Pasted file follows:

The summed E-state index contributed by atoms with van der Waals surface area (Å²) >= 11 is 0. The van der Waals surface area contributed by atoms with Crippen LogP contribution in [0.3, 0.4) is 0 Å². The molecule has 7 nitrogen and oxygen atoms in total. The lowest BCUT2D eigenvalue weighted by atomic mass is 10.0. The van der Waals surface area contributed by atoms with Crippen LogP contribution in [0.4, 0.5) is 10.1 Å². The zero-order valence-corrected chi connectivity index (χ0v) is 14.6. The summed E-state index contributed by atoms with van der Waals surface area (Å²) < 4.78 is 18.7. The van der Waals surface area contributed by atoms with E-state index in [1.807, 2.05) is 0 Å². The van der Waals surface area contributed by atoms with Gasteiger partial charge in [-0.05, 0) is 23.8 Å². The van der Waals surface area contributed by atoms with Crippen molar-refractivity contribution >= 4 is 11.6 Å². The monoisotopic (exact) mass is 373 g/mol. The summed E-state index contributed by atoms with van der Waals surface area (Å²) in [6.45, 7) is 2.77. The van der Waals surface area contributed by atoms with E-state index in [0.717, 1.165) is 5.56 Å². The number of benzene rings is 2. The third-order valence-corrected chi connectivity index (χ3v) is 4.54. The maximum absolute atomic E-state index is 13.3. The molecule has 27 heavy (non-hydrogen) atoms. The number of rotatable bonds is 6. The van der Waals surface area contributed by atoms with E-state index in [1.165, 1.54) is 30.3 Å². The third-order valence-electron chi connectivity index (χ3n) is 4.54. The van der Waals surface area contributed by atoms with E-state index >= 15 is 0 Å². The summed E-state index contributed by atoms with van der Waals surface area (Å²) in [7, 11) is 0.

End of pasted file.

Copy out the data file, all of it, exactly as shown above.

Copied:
The summed E-state index contributed by atoms with van der Waals surface area (Å²) >= 11 is 0. The van der Waals surface area contributed by atoms with Crippen LogP contribution in [0.3, 0.4) is 0 Å². The molecule has 7 nitrogen and oxygen atoms in total. The lowest BCUT2D eigenvalue weighted by atomic mass is 10.0. The van der Waals surface area contributed by atoms with Crippen LogP contribution in [0.4, 0.5) is 10.1 Å². The zero-order valence-corrected chi connectivity index (χ0v) is 14.6. The summed E-state index contributed by atoms with van der Waals surface area (Å²) < 4.78 is 18.7. The van der Waals surface area contributed by atoms with E-state index in [1.807, 2.05) is 0 Å². The van der Waals surface area contributed by atoms with Gasteiger partial charge in [-0.05, 0) is 23.8 Å². The van der Waals surface area contributed by atoms with Crippen molar-refractivity contribution >= 4 is 11.6 Å². The monoisotopic (exact) mass is 373 g/mol. The summed E-state index contributed by atoms with van der Waals surface area (Å²) in [6.45, 7) is 2.77. The van der Waals surface area contributed by atoms with E-state index in [0.717, 1.165) is 5.56 Å². The number of benzene rings is 2. The third-order valence-corrected chi connectivity index (χ3v) is 4.54. The maximum absolute atomic E-state index is 13.3. The molecule has 27 heavy (non-hydrogen) atoms. The number of rotatable bonds is 6. The van der Waals surface area contributed by atoms with E-state index in [1.165, 1.54) is 30.3 Å². The third-order valence-electron chi connectivity index (χ3n) is 4.54. The van der Waals surface area contributed by atoms with E-state index >= 15 is 0 Å². The summed E-state index contributed by atoms with van der Waals surface area (Å²) in [7, 11) is 0.